The Ankara Chief Public Prosecutor’s Office on Tuesday issued detention warrants for 25 gendarmerie officers as part of an investigation into the faith-based Gülen movement, the state-run Anadolu news agency reported.
According to the report, 23 of 25 gendarmerie lieutenants have been detained in police operations in 16 provinces.
In a similar development, 25 police officers who were dismissed following a failed coup attempt on July 15, 2016, were detained in operations in Bursa as part of an investigation launched by the Bursa Chief Public Prosecutor’s Office into the Gülen movement.
President Recep Tayyip Erdoğan and his ruling Justice and Development Party (AKP) government pursued a crackdown on the movement following corruption operations in December 2013 in which the inner circle of the government and then-Prime Minister Erdoğan were implicated.
Erdoğan also accuses the Gülen movement of masterminding a coup attempt in July 2016.
Despite the movement strongly denying involvement in the failed coup, Erdoğan launched a witch-hunt targeting the group following the abortive putsch.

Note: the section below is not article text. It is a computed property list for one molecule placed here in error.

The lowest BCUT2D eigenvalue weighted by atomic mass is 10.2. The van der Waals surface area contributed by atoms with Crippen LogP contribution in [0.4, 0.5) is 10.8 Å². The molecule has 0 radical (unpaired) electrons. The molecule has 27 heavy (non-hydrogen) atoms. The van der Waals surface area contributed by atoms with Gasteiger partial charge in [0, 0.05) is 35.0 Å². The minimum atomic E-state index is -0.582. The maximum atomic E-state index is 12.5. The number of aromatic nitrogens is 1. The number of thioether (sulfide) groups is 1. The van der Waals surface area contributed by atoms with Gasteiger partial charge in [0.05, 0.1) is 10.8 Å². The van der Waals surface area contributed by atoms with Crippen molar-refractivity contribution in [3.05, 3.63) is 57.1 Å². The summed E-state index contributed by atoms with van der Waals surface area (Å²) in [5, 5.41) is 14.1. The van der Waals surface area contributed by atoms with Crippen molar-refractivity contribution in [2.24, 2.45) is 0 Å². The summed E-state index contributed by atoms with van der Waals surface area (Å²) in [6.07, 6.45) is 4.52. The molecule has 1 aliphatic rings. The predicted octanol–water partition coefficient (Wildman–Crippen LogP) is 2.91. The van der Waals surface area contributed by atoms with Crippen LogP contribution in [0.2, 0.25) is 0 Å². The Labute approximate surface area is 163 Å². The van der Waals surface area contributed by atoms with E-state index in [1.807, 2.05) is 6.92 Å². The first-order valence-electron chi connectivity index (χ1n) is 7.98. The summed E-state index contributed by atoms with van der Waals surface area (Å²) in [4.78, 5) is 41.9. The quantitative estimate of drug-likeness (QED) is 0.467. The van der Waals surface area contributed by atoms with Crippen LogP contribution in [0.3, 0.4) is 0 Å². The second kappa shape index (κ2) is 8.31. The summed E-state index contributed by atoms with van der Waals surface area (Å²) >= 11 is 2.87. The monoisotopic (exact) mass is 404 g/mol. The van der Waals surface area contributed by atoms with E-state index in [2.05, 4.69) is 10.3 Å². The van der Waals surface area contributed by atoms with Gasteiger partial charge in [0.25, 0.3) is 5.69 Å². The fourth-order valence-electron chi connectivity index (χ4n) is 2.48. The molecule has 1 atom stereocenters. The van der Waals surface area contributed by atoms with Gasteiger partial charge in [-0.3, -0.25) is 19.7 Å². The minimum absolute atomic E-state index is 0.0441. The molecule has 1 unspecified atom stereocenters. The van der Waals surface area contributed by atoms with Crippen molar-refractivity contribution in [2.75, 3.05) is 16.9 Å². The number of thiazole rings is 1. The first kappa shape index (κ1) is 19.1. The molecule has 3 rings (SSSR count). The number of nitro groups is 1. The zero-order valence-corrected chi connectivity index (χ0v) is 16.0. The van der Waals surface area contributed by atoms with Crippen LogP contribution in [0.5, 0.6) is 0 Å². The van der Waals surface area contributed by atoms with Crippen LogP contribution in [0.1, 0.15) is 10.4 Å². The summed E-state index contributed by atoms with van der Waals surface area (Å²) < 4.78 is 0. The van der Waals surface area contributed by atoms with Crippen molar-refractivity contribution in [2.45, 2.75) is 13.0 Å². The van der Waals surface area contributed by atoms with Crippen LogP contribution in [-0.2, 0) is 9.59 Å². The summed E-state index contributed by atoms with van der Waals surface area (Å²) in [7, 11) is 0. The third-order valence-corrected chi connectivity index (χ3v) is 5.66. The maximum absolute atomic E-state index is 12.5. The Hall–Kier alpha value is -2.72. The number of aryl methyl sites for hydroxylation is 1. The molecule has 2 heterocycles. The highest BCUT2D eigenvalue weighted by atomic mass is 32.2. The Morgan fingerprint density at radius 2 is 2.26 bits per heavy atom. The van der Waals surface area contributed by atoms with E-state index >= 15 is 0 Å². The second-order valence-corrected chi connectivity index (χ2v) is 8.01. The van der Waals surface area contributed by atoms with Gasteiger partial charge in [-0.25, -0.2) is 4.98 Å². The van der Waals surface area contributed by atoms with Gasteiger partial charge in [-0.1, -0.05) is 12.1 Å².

The Turkish government has dismissed over 40,000 military personnel including gendarmerie and military cadets over alleged links to the Gülen movement since the failed coup attempt, the tr724 new website reported on Aug. 4.
According to the TurkeyPurge.com website, with the latest decree the total number of people dismissed after the 2016 coup attempt now exceeds 170,000.
The European Commission said in a report on April 17 that since the introduction of a state of emergency on July 20, 2016, over 150,000 people were taken into custody and 78,000 were arrested.
Turkish Interior Minister Süleyman Soylu on Dec. 12, 2017 said 234,419 passports had been revoked as part of investigations into the Gülen movement since a failed coup.
On Nov. 16, 2017 Soylu had said eight holdings and 1,020 companies were seized as part of operations against the movement.
A total of 18,128 people have been detained over alleged links to the movement in last 8 months in 2018.